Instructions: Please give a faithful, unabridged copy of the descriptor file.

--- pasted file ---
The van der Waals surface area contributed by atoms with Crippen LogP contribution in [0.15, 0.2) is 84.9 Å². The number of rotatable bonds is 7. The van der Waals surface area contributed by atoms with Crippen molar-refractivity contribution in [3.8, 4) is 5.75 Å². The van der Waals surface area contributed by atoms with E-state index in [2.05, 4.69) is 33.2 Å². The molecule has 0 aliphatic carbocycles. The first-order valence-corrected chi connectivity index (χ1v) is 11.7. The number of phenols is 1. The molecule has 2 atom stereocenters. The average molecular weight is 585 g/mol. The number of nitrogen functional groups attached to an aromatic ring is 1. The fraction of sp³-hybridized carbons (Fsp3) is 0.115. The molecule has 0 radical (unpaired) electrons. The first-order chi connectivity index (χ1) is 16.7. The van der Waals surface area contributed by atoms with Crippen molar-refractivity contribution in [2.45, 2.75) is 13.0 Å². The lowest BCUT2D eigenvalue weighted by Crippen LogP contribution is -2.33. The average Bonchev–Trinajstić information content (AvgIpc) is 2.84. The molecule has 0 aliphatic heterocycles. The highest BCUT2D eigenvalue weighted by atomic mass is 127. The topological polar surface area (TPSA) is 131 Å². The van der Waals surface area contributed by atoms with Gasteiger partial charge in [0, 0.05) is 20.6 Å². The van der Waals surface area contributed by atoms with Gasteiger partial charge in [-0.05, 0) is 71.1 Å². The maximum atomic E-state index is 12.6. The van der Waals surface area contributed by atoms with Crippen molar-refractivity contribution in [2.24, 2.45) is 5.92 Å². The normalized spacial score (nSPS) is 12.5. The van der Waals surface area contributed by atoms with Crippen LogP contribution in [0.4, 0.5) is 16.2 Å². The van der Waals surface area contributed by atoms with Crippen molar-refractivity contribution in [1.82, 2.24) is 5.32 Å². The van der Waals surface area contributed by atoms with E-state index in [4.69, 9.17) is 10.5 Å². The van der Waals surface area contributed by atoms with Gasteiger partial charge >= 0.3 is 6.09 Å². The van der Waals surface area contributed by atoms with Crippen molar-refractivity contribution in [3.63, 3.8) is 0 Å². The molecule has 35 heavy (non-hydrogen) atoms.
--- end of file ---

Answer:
The van der Waals surface area contributed by atoms with Crippen LogP contribution in [0.15, 0.2) is 84.9 Å². The number of rotatable bonds is 7. The van der Waals surface area contributed by atoms with Crippen molar-refractivity contribution in [3.8, 4) is 5.75 Å². The van der Waals surface area contributed by atoms with E-state index in [2.05, 4.69) is 33.2 Å². The molecule has 0 aliphatic carbocycles. The first-order valence-corrected chi connectivity index (χ1v) is 11.7. The number of phenols is 1. The molecule has 2 atom stereocenters. The average molecular weight is 585 g/mol. The number of nitrogen functional groups attached to an aromatic ring is 1. The fraction of sp³-hybridized carbons (Fsp3) is 0.115. The molecule has 0 radical (unpaired) electrons. The first-order chi connectivity index (χ1) is 16.7. The van der Waals surface area contributed by atoms with Crippen molar-refractivity contribution in [2.45, 2.75) is 13.0 Å². The lowest BCUT2D eigenvalue weighted by Crippen LogP contribution is -2.33. The average Bonchev–Trinajstić information content (AvgIpc) is 2.84. The molecule has 0 aliphatic heterocycles. The highest BCUT2D eigenvalue weighted by atomic mass is 127. The topological polar surface area (TPSA) is 131 Å². The van der Waals surface area contributed by atoms with Gasteiger partial charge in [0, 0.05) is 20.6 Å². The van der Waals surface area contributed by atoms with Gasteiger partial charge in [-0.05, 0) is 71.1 Å². The maximum atomic E-state index is 12.6. The van der Waals surface area contributed by atoms with Crippen molar-refractivity contribution in [2.24, 2.45) is 5.92 Å². The normalized spacial score (nSPS) is 12.5. The van der Waals surface area contributed by atoms with Crippen LogP contribution in [0.4, 0.5) is 16.2 Å². The van der Waals surface area contributed by atoms with Crippen molar-refractivity contribution in [1.82, 2.24) is 5.32 Å². The van der Waals surface area contributed by atoms with E-state index in [4.69, 9.17) is 10.5 Å². The van der Waals surface area contributed by atoms with Gasteiger partial charge >= 0.3 is 6.09 Å². The van der Waals surface area contributed by atoms with Crippen molar-refractivity contribution in [3.63, 3.8) is 0 Å². The molecule has 35 heavy (non-hydrogen) atoms.